Tang does a very good job of making plain just how difficult life can be for most of Hong Kong’s lesbians, and her discussion leads inexorably into a consideration of the effects of Hong Kong’s class structure on lesbian life. Class has long been the unacknowledged canker at the heart of capitalist Hong Kong, where life for the wealthy and middle classes has been good.
In earlier days this good life was attainable by hard work and talent, and the poor who failed to make it were ignored. Increasingly, though, the disparity in incomes between the top and bottom of society and the steady atrophy of social mobility mean that making good becomes more and more unlikely for those at the bottom of the heap. The resentments that derive from this increasingly colour and embitter life here.
Class spills over into LGBT activism. Cantonese speaking and Chinese-literate working class activists, often anti-capitalist in their view of life, fill the ranks of the organizations like Women Coalition and Rainbow that get out to protest in the street and confront the establishment directly.
English-fluent middle class activists working in the business sector prefer to operate within the system and behind the scenes. This is not something unique to Hong Kong and, as in many parts of the world, it would seem common sense that both should have usefully complementary parts to play in the struggle for rights. Class antagonisms, though, mean that the two sides of the class divide scarcely meet, let alone coordinate their activities. Tang, with this reviewer, thinks this a pity.
Other suspicions and hostilities vitiate the LGBT ‘movement’. There remains much unresolved lesbian feminist suspicion of gay men, and much disdain by the latter for the former. This sort of problem erupts in controversies such as that surrounding the word ‘tongzhi’ (comrade), which Hong Kong’s early gay activists stole from Mao’s China as a word they hoped would satisfy all camps to denote ‘queer’.
Some lesbian groups were among those, though, who rejected this label as being too gay-related. Transgender groups have had little time for it either, as they see it as having orientation, not gender, connotations. Tang picks her way through this minefield with coolness tinged with a little sadness to construct a narrative of Hong Kong’s LGBT movement from where Chou Wah-Shan left off at the turn of the century in his Tongzhi: Politics of Same-Sex Eroticism in Chinese Societies. Indeed, she goes back to re-interpret some of the ground he covers, for he was himself part of the controversies of his age. She expands some of his account, informing us, for instance, that it was playwright Edward Lam who coined the word ‘tongzhi’ in 1989 – Chou mentions him only as ‘an activist’.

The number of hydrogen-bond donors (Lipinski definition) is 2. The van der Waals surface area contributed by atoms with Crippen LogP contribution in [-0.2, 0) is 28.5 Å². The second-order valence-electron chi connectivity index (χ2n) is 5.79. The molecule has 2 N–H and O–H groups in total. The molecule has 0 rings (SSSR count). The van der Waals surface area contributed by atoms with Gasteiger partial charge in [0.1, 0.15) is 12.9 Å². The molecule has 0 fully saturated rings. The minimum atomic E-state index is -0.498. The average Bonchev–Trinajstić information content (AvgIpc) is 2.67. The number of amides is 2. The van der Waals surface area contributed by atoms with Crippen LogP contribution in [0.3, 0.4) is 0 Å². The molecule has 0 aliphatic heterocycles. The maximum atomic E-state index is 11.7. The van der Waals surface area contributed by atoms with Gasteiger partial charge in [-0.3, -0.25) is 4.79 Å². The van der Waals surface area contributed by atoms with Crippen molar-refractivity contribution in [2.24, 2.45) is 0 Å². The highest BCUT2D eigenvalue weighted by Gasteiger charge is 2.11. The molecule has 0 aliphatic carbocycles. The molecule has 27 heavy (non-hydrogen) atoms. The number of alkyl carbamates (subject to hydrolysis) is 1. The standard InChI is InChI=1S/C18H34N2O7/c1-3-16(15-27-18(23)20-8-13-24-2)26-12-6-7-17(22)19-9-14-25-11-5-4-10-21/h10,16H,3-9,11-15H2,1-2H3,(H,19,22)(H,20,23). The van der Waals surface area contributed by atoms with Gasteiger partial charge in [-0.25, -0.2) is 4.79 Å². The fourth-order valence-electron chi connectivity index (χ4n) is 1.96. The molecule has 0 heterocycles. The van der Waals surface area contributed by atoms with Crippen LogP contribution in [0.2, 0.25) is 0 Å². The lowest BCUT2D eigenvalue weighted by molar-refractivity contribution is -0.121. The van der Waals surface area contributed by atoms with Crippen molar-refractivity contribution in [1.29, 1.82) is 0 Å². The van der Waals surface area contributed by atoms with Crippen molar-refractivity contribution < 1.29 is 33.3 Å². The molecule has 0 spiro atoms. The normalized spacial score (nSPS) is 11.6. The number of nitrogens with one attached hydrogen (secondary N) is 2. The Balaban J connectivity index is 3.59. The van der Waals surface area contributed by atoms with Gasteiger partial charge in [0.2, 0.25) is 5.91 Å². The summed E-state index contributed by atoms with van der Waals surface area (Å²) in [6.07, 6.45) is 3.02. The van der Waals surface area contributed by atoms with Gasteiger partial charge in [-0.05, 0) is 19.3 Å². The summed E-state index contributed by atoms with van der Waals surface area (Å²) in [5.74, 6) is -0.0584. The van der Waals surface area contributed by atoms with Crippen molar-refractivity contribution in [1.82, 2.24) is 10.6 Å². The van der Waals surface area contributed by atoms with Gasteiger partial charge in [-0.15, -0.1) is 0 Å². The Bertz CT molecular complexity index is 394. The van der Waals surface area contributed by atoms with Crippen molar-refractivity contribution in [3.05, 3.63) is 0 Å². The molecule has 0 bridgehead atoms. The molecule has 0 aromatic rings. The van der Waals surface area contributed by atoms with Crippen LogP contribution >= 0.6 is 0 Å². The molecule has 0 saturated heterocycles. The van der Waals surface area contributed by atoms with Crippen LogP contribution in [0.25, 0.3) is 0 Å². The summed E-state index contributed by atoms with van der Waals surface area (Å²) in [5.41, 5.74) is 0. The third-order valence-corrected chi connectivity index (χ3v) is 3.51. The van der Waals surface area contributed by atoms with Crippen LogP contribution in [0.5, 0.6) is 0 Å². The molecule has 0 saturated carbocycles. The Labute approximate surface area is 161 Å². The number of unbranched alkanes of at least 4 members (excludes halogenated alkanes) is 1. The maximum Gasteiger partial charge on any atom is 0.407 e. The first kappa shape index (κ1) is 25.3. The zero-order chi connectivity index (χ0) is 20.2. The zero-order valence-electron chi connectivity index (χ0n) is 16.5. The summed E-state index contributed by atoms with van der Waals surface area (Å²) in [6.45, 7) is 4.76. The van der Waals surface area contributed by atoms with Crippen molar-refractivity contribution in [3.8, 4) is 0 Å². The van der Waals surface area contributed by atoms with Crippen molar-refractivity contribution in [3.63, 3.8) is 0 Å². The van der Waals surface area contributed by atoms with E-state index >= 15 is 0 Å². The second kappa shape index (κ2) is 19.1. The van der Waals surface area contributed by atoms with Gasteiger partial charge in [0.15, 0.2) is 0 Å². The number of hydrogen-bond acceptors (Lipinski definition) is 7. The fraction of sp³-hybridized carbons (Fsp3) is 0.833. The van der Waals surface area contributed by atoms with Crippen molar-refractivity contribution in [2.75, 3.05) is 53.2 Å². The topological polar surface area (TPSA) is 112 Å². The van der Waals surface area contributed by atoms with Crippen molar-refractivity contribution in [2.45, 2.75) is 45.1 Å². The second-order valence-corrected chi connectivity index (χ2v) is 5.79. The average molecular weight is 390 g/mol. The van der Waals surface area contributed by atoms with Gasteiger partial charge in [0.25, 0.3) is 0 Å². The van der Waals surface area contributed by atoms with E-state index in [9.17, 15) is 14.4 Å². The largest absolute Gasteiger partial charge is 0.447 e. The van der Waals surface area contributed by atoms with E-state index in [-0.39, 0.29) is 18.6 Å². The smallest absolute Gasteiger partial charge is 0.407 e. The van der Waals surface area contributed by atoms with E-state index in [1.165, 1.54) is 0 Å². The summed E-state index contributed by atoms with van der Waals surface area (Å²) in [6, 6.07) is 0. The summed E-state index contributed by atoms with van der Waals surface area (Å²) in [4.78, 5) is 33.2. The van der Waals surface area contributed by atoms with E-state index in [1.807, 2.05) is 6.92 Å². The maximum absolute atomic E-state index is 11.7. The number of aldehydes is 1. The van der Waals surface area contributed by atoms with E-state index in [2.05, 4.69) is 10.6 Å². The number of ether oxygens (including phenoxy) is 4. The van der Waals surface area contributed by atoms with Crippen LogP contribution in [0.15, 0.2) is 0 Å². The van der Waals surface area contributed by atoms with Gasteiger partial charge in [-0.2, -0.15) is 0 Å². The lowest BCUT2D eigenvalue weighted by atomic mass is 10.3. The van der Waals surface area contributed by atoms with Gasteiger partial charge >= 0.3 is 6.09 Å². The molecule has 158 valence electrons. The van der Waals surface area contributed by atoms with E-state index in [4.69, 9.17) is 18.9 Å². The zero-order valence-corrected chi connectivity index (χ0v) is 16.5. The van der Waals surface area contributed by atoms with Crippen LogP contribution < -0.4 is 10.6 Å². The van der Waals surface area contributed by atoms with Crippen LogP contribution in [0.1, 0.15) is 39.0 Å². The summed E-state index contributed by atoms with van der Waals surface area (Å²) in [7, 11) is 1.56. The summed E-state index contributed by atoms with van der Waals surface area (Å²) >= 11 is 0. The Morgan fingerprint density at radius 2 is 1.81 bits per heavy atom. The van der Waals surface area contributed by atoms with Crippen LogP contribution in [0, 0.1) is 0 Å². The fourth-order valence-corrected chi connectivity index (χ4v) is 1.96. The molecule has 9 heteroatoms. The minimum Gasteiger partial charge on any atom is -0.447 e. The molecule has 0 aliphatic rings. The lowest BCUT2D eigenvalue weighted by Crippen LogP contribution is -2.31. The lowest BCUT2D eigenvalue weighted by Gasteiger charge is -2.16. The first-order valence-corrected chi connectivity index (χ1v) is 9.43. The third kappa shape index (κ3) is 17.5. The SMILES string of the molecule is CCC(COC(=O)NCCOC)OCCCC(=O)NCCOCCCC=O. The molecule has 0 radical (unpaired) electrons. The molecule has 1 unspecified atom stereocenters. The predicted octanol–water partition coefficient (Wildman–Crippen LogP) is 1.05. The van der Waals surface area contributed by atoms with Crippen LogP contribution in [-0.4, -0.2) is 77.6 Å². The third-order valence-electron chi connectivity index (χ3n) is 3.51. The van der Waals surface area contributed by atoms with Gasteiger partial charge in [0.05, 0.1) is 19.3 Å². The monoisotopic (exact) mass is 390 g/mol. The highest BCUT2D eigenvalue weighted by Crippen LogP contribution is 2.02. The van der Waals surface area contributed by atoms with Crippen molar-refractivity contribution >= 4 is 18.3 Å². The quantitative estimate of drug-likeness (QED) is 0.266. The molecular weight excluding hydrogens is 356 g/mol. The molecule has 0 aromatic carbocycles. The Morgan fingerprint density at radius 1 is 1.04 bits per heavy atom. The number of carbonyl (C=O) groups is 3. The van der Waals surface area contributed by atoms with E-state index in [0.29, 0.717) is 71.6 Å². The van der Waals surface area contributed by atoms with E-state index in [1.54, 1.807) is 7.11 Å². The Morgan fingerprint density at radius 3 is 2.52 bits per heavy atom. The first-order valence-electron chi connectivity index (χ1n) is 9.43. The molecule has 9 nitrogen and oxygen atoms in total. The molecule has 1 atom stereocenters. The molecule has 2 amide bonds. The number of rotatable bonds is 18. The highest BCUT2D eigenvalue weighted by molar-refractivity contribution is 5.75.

Some parts of this book have appeared before. For instance, followers of the Queer Asia series will notice that Tang’s Chapter 2, ‘Consumption Spaces’, focusing on lesbian commercial meeting places, appeared in Yau Ching’s As Normal as Possible: Negotiating Sexualities in Hong Kong and China, the fourth volume of the series.
This does not detract from its place in the present volume, for the chapter fits naturally here in the developing argument about how Hong Kong’s geography conditions lesbian life.
In addition to the many touching personal accounts Tang translates and quotes, she has added a further personal touch in the coda she appends in her ‘Epilogue’. As befits a writer who is still a programming consultant for the HKLGFF, she has chosen to conclude her book with her own reflections on one of her favourite Hong Kong lesbian films, Yau Ching’s Ho Yuk: Let’s Love Hong Kong. The film is a highly appropriate way to end a book about lesbian spaces in Hong Kong and the lesbian lives lived among them. Tang concludes with two thoughts:
The silence that engulfs me in terms of lesbian invisibility. The environment that is so painfully reticent.
She has written Conditional Spaces to elucidate that environmental reticence and its effect on the real women she has encountered here.